UK retail sales sank 3.7% in December from the month before as the spread of Omicron deterred shoppers from visiting the High Street.
Data from the Office for National Statistics also showed a 7.1% fall in clothing and other non-food sales.
However, last month’s figures followed a strong November amid reports there would be some shortages in the run-up to Christmas.
And while food sales fell by 1%, volumes were above pre-pandemic levels.
“After strong pre-Christmas trading in November, retail sales fell across the board in December, with feedback from retailers suggesting Omicron impacted on footfall,” said Office for National Statistics (ONS) deputy director for surveys and economic indicators Heather Bovill.
“As Plan B restrictions in England meant more people working from home, there was a notable fall for fuel sales.
“However, despite the fall in December, retail sales are still stronger than before the pandemic, with over a quarter of sales now made online.”
Fuel volumes fell by 4.7% in December on the previous month as more people worked from home, and were 6.6% below their pre-pandemic levels in February 2020.
Gavin Peck, chief executive of retailer The Works, told the BBC there were definite signs that consumers did their Christmas shopping earlier than usual last year.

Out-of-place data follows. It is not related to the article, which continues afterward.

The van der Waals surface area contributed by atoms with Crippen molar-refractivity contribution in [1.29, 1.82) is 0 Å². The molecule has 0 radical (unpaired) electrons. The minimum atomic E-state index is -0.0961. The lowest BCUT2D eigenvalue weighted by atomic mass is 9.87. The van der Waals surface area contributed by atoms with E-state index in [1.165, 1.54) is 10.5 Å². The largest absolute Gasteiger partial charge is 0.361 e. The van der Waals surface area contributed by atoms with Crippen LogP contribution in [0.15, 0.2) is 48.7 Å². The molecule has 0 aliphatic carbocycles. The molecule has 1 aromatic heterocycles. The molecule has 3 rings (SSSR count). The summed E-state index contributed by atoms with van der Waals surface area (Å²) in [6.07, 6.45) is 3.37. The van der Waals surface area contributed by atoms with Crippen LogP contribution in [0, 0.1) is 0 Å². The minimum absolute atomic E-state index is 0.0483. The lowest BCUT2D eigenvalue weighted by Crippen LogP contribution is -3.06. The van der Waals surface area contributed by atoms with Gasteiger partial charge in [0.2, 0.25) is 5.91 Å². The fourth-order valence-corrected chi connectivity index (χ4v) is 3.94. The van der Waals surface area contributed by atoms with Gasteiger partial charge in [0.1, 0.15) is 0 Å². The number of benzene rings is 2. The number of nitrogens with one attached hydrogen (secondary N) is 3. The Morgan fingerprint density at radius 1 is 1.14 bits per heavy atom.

Mr Peck, whose firm on Friday reported a strong rise in sales, said it was noticeable that some shoppers were starting festive purchases as early as September.
As the UK economy emerged from lockdown last year retail sales recovered quickly from their 2020 pandemic slump.
But analysts say that a combination of fast-rising inflation led by surging energy prices, the prospect of higher interest rates, and planned tax rises in April may dent the appetite of consumers to keep on spending in 2022.
Bethany Beckett, economist at Capital Economics, said December’s fall was much bigger than expected and could drag UK growth figures lower.
However, she said: “With encouraging signs that the Omicron outbreak may have turned a corner and the government’s Plan B restrictions due to be lifted next week, retail sales may recoup a bit of this fall in January and probably all of it in February and March.
“That said, with the UK’s cost of living crisis looming, we expect a weakening in the consumer recovery to dampen retail sales further ahead.”
Ms Beckett said that, despite weaker economic data, the Bank of England will remain focused on accelerating inflation, and she still expects interest rates to be raised to 0.50% in early February.
On Friday, The Restaurant Group, whose operations include Wagamama, Frankie & Benny’s, and food kiosks, said that despite the lifting of Plan B restrictions “consumer confidence may take longer to recover”.
The company’s sales figures underlined the impact of December’s Covid restrictions on trading.
At Wagamama, sales in October and November were up 11% and 8% respectively on the same months in 2019, before the pandemic hit, as people returned to eating out in larger numbers.
But in December, Wagamama sales were just 1% up on 2019, and there were even sharper falls at Restaurant Group’s other divisions.